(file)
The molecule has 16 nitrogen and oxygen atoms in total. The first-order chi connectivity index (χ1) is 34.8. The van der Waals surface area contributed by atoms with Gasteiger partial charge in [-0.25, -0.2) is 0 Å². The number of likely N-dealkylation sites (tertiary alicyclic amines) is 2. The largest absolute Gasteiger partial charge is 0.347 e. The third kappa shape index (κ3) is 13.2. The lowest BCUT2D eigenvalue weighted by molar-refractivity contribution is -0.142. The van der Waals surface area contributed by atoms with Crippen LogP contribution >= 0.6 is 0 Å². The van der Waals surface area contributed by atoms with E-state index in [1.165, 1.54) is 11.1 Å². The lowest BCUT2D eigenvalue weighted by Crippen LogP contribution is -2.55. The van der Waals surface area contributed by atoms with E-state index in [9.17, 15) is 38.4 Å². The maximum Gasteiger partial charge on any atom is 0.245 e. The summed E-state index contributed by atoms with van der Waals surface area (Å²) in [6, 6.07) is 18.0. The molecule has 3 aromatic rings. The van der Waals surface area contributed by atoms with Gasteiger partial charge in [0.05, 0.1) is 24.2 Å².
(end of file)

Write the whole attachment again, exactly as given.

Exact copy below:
The molecule has 16 nitrogen and oxygen atoms in total. The first-order chi connectivity index (χ1) is 34.8. The van der Waals surface area contributed by atoms with Gasteiger partial charge in [-0.25, -0.2) is 0 Å². The number of likely N-dealkylation sites (tertiary alicyclic amines) is 2. The largest absolute Gasteiger partial charge is 0.347 e. The third kappa shape index (κ3) is 13.2. The lowest BCUT2D eigenvalue weighted by molar-refractivity contribution is -0.142. The van der Waals surface area contributed by atoms with Crippen LogP contribution >= 0.6 is 0 Å². The van der Waals surface area contributed by atoms with E-state index in [1.165, 1.54) is 11.1 Å². The lowest BCUT2D eigenvalue weighted by Crippen LogP contribution is -2.55. The van der Waals surface area contributed by atoms with E-state index in [9.17, 15) is 38.4 Å². The maximum Gasteiger partial charge on any atom is 0.245 e. The summed E-state index contributed by atoms with van der Waals surface area (Å²) in [6, 6.07) is 18.0. The molecule has 3 aromatic rings. The van der Waals surface area contributed by atoms with Gasteiger partial charge in [0.05, 0.1) is 24.2 Å².